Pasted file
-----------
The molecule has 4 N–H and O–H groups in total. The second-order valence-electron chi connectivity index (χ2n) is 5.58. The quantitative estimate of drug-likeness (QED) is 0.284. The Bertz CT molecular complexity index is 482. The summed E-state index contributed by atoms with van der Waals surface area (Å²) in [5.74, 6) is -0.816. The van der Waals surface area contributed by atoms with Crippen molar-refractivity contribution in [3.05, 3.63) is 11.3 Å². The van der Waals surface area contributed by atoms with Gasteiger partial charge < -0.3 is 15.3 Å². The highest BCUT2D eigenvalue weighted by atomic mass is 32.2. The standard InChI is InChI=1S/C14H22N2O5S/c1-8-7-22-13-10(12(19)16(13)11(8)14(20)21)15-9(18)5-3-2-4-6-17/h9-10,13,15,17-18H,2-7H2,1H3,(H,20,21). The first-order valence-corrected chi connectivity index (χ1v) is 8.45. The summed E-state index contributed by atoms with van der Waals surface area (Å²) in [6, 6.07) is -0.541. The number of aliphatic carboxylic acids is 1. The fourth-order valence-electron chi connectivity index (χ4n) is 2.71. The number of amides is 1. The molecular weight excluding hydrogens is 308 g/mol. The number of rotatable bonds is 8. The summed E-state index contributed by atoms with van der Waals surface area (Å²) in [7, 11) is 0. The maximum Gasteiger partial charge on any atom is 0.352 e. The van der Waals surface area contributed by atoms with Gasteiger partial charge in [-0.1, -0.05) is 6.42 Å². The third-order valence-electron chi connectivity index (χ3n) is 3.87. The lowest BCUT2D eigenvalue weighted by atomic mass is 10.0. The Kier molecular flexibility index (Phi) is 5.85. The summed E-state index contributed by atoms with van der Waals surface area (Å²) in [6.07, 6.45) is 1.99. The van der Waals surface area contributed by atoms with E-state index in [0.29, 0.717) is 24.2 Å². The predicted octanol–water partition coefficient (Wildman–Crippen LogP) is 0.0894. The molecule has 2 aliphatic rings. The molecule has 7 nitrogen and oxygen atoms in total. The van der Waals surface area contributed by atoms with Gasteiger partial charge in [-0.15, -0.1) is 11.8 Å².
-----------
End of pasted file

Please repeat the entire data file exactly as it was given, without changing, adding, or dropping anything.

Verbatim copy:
The molecule has 4 N–H and O–H groups in total. The second-order valence-electron chi connectivity index (χ2n) is 5.58. The quantitative estimate of drug-likeness (QED) is 0.284. The Bertz CT molecular complexity index is 482. The summed E-state index contributed by atoms with van der Waals surface area (Å²) in [5.74, 6) is -0.816. The van der Waals surface area contributed by atoms with Crippen molar-refractivity contribution in [3.05, 3.63) is 11.3 Å². The van der Waals surface area contributed by atoms with Gasteiger partial charge < -0.3 is 15.3 Å². The highest BCUT2D eigenvalue weighted by atomic mass is 32.2. The standard InChI is InChI=1S/C14H22N2O5S/c1-8-7-22-13-10(12(19)16(13)11(8)14(20)21)15-9(18)5-3-2-4-6-17/h9-10,13,15,17-18H,2-7H2,1H3,(H,20,21). The first-order valence-corrected chi connectivity index (χ1v) is 8.45. The summed E-state index contributed by atoms with van der Waals surface area (Å²) in [6, 6.07) is -0.541. The number of aliphatic carboxylic acids is 1. The fourth-order valence-electron chi connectivity index (χ4n) is 2.71. The number of amides is 1. The molecular weight excluding hydrogens is 308 g/mol. The number of rotatable bonds is 8. The summed E-state index contributed by atoms with van der Waals surface area (Å²) in [7, 11) is 0. The maximum Gasteiger partial charge on any atom is 0.352 e. The van der Waals surface area contributed by atoms with Gasteiger partial charge in [-0.1, -0.05) is 6.42 Å². The third-order valence-electron chi connectivity index (χ3n) is 3.87. The lowest BCUT2D eigenvalue weighted by atomic mass is 10.0. The Kier molecular flexibility index (Phi) is 5.85. The summed E-state index contributed by atoms with van der Waals surface area (Å²) in [6.07, 6.45) is 1.99. The van der Waals surface area contributed by atoms with E-state index in [0.29, 0.717) is 24.2 Å². The predicted octanol–water partition coefficient (Wildman–Crippen LogP) is 0.0894. The molecule has 2 aliphatic rings. The molecule has 7 nitrogen and oxygen atoms in total. The van der Waals surface area contributed by atoms with Gasteiger partial charge in [-0.15, -0.1) is 11.8 Å².